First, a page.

• John Ritter, a local historian and former professor, serves this year as a historian for the Oregon Corrections Enterprises. He produces an Exhibit Guide outlining the 150 years of inmate work programs as displayed in the interpretive museum at 3691 State Street. Exhibit artifacts and background photographs on the wall outline the various programs that have been active in this time span. As the brochure explains: the exhibit begins when the State Penitentiary had its start as the Territorial Prison in Oregon City as a small brick structure and moved to Portland in 1854 where inmates were used to grade streets, crush rock and log trees. In 1866 the Oregon State Prison was moved to Salem and remains here. Over 24 artifacts, actual products made at the Salem institution, are displayed in the exhibit, including the infamous Oregon Boot, a devise worn by inmates when outside to keep them from "wandering away". Other exhibits illustrate today's work programs. For times when the exhibit is open to visitors, call 503 378 2449 or 503 378 2677.
    • The new YWCA facility is opened in the Broadway Plaza, a TELOS construction on the northwest corner of the Market and Broadway streets intersection. (This YWCA facility closed in 2014)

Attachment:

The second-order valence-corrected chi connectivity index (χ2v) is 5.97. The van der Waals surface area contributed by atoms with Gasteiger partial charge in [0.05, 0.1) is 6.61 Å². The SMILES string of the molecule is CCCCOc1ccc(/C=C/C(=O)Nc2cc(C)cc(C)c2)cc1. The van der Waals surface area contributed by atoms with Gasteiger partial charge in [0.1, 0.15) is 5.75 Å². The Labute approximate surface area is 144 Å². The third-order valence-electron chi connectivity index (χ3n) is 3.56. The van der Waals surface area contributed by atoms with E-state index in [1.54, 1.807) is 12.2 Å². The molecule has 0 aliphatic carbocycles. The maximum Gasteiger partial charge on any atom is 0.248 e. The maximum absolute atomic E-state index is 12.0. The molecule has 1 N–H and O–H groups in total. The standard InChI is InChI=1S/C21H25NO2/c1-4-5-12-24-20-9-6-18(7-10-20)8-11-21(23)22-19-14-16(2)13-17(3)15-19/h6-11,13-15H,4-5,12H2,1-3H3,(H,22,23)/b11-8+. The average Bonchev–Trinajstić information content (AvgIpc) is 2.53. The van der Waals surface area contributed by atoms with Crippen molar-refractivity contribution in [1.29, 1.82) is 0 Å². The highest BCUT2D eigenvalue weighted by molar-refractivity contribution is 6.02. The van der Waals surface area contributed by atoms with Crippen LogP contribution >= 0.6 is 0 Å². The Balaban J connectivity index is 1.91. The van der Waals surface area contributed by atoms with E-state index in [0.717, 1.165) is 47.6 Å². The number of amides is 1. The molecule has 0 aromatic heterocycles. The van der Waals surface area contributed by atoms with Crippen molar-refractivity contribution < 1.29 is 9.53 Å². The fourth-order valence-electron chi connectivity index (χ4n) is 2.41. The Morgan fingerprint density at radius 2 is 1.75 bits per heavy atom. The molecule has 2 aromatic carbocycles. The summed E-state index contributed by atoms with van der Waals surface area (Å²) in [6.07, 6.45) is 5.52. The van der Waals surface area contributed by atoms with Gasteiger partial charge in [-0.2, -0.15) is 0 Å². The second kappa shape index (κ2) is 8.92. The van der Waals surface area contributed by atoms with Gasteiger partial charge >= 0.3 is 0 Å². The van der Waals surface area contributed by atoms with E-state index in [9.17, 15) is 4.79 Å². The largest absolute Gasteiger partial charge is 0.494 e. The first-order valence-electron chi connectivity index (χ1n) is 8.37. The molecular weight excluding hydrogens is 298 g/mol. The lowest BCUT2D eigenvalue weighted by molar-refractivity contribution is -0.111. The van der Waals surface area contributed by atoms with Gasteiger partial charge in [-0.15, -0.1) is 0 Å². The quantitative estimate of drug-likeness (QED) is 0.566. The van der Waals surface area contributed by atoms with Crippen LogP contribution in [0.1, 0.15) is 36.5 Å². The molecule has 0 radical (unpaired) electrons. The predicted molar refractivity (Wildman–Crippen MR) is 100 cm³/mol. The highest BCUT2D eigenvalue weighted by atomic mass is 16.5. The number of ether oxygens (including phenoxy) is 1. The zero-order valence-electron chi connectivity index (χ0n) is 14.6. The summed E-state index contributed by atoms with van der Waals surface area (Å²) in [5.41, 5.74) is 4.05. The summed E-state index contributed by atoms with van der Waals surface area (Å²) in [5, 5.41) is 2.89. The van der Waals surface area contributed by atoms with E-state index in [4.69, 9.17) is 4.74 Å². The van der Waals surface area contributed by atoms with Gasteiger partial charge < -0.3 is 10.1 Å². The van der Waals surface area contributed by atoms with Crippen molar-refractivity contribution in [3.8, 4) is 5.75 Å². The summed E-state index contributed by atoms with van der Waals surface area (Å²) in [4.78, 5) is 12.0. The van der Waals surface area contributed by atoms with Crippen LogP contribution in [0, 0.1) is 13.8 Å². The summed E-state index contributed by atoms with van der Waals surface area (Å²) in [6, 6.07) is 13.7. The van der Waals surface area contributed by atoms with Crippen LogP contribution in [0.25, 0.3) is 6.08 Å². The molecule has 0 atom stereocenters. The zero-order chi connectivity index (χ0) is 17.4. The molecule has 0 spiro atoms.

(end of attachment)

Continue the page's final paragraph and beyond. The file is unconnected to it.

• Delta ends flights from McNary Field after less then a year of service. However, Salem is moving forward with plans to expand the terminal and lengthen the runway. Lottery dollars will help pay the $4.75 million improvements.
    • Barack Obama has a town hall meeting at the Armory during his campaign for president: Bill Clinton speaks at Chemeketa Community College less than a week later, and returned twice more, on behalf of his wife's campaign. Hillary Clinton answers the phone in her Reed Opera House campaign headquarters: Senator Obama visits the Iris Fair in Keizer.
    • The red-light camera system goes into effect at two of the city's most dangerous intersections: Mission at 25th street and Commercial at Marion Street. If a car passes over the sensor after the light has turned red, a video is taken to record the vehicle's license-plate number. That information is forwarded to the police.
    • Fire guts the governor's ceremonial office in the Capitol and damages the building. This brought back memories of the two previous fires that destroyed our Capitols in 1857 and 1935.

    No comments: